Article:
Biden selects Susan Rice to lead Domestic Policy Council, McDonough for Veterans Affairs
President-elect Joe Biden has selected Susan Rice, a former U.S. ambassador to the United Nations, to lead the White House Domestic Policy Council, and is nominating Denis McDonough as secretary of Veterans Affairs, the transition announced on Thursday.
“The roles they will take on are where the rubber meets the road — where competent and crisis-tested governance can make a meaningful difference in people’s lives, enhancing the dignity, equity, security, and prosperity of the day-to-day lives of Americans,” Biden said in the statement.
Rice also previously served as national security adviser during the Obama administration, and will now direct the Domestic Policy Council, a unit with broad purview over Biden’s domestic agenda, including health, immigration and education policy. The role does not require Senate confirmation.
McDonough, who served as deputy national security adviser and later White House chief of staff under former President Obama, will need to be confirmed by the U.S. Senate in order to lead the sprawling Department of Veterans Affairs, an agency that has for years attracted public scrutiny as a result of management issues.
McDonough received swift praise from Democrats. Sen. Jack Reed (R.I.), the top Democrat on the Senate Armed Services Committee, called McDonough an “outstanding pick to lead the VA.”
“Denis is a principled, professional patriot and a great supporter of veterans. A former White House Chief of Staff, he is a distinguished public servant who brings the experience, skill, and leadership to be effective in this new post,” Reed said in a statement.
McDonough’s appointment came as a relative surprise. Others in the mix for the position included Sen. Tammy Duckworth (D-Ill.) and Bob McDonald, the former VA secretary under Obama. McDonough will be only the second non-veteran to hold the post if he is confirmed, after David Shulkin, who served as President Trump’s first VA secretary.
Biden also officially announced other appointments and nominations, including Rep. Marcia Fudge (D-Ohio) as his nominee for secretary of Housing and Urban Development; Katherine Tai, a trade lawyer for the House Ways and Means Committee, as his nominee for U.S. trade representative; and Tom Vilsack as his nominee to serve as secretary of Agriculture, a role that Vilsack will reprise from his time serving in the Obama administration.
The announcements of Rice and McDonough in particular underscore the degree to which Biden is leaning on officials with deep experience who worked with one another during the Obama administration.
Rice had also been viewed as a leading contender for Biden’s secretary of State, a nomination that ultimately went to Antony Blinken, a longtime adviser with deep foreign policy experience who served in both the Clinton and Obama administrations. Rice was also viewed as a potential running mate for Biden before his selection of Sen. Kamala Harris (D-Calif.), who is now vice president-elect.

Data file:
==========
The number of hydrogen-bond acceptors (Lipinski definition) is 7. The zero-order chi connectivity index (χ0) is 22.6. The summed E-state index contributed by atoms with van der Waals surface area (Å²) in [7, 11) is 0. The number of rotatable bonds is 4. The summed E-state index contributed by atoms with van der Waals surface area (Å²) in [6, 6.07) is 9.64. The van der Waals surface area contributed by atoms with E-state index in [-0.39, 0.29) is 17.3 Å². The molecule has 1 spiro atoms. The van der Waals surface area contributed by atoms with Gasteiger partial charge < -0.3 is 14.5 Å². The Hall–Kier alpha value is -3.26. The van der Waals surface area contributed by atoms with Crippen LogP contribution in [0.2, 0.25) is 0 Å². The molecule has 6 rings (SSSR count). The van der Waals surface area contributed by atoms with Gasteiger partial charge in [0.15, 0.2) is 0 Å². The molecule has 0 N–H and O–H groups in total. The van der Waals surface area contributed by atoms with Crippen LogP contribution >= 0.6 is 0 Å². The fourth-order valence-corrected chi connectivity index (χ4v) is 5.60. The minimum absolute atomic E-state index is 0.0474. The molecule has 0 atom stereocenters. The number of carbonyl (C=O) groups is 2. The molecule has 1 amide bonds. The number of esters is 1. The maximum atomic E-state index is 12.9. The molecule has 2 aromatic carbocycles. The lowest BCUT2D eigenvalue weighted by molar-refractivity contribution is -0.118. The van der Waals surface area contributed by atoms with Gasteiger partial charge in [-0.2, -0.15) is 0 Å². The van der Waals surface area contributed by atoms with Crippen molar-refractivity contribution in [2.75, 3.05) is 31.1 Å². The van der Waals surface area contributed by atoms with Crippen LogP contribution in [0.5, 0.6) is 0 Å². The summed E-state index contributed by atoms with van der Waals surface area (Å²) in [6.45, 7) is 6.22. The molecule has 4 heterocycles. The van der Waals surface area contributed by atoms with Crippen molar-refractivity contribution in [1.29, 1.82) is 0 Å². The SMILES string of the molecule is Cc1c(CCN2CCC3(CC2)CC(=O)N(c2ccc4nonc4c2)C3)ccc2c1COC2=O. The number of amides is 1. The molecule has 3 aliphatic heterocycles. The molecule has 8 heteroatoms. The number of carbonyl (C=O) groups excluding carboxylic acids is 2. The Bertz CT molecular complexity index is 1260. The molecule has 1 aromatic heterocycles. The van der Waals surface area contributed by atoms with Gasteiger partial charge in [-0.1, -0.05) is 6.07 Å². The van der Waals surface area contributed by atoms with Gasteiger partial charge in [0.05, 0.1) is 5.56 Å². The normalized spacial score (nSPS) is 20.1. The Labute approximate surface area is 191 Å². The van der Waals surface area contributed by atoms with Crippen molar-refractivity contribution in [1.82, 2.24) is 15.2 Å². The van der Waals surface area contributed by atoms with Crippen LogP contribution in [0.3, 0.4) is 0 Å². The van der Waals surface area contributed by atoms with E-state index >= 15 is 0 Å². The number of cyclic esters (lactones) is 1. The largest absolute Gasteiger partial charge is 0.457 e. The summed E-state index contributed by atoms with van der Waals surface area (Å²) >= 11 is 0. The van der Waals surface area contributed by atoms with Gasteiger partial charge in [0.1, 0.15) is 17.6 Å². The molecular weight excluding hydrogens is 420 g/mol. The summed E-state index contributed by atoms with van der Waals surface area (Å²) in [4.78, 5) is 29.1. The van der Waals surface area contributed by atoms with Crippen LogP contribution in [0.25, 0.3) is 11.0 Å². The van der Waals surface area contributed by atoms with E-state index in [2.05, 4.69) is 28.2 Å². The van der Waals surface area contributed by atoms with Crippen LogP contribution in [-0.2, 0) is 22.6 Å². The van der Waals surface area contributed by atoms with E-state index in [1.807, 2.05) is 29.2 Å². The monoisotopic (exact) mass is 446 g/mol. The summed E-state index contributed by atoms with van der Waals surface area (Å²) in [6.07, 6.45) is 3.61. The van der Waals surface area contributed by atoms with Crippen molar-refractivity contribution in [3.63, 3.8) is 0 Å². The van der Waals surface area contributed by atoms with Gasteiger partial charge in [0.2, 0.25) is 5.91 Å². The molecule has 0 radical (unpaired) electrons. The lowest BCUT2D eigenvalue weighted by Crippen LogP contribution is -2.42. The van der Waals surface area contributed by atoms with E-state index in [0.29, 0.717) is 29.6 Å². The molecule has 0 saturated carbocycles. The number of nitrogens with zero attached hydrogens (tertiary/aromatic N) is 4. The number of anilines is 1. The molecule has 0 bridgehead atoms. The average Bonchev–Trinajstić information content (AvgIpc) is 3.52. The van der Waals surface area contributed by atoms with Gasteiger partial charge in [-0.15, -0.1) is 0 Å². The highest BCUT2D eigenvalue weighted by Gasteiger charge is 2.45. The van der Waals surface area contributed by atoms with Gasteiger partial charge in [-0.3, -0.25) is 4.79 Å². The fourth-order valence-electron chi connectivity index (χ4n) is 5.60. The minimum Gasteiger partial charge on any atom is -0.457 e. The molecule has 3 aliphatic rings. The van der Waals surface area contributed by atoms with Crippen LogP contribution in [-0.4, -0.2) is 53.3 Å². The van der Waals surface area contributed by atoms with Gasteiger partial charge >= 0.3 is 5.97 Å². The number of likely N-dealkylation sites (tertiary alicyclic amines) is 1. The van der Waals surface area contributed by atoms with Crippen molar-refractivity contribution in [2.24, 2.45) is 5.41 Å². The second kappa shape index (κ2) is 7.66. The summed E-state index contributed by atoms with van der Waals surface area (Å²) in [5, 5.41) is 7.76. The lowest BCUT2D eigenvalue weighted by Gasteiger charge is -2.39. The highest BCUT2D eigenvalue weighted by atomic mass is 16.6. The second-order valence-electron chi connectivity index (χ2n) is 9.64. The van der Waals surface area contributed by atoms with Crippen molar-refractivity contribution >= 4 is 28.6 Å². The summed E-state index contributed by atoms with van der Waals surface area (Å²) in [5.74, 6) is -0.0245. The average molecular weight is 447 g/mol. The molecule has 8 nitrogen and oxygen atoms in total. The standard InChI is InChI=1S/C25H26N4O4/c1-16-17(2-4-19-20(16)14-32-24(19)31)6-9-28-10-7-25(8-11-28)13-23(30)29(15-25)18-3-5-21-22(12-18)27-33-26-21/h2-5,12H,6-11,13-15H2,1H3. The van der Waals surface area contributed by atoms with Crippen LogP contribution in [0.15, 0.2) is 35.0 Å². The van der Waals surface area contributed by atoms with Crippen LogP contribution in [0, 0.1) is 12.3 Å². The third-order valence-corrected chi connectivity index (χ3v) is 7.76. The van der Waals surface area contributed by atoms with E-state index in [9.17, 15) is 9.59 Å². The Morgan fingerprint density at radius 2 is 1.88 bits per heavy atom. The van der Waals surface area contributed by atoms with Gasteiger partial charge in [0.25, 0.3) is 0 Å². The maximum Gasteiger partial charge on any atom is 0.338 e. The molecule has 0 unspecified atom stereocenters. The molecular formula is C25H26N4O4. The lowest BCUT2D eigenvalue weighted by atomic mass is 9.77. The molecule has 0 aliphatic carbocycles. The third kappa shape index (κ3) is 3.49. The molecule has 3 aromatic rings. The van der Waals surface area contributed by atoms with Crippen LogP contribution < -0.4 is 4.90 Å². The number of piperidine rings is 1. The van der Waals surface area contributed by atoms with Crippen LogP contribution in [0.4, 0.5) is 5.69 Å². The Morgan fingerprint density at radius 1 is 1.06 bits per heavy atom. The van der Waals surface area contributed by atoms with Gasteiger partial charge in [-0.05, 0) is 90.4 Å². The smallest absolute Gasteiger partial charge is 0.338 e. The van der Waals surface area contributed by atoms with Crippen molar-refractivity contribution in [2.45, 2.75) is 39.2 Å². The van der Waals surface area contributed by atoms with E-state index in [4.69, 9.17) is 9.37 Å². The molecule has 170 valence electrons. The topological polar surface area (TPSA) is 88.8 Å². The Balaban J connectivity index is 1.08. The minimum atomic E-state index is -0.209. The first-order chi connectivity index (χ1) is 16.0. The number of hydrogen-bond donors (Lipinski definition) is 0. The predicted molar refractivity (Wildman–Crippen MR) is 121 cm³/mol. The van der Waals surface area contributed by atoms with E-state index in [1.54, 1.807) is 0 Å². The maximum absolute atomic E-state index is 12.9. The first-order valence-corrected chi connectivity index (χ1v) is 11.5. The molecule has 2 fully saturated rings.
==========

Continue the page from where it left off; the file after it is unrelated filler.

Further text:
Biden has periodically announced members of his White House staff and intended Cabinet, beginning with his national security and economic teams. This week he announced his health team, including his nominee for Health and Human Services secretary, California Attorney General Xavier Becerra (D).
On Wednesday, Biden introduced retired Army Gen. Lloyd Austin as his nominee for Defense secretary, thought there are questions over his ability to be confirmed due to his need for a waiver to serve in what is considered a civilian position.
Biden has been under tremendous pressure to appoint women and people of color to top roles in his White House and Cabinet. Tai would be the first Asian American and first woman of color to serve as U.S. trade representative if she is confirmed.
There are a handful of Cabinet positions and top roles Biden has yet to fill, most prominent among them attorney general and CIA director. Biden is said to be considering outgoing Alabama Sen. Doug Jones (D), federal appeals court Judge Merrick Garland, former Deputy Attorney General Sally Yates and former Massachusetts Gov. Deval Patrick (D) as candidates to lead the Justice Department.
Meanwhile, President Trump continues to refuse to concede the election despite unsuccessful efforts in court to challenge voting procedures.
Trump has falsely claimed he won the election and that it was “rigged” against him, despite a lack of evidence supporting his assertions of widespread voter fraud. Despite the lack of proof, Trump suggested on Twitter Thursday morning that Biden would be an “illegitimate president,” a tweet that was marked as containing disputed information.
Updated at 4:11 p.m.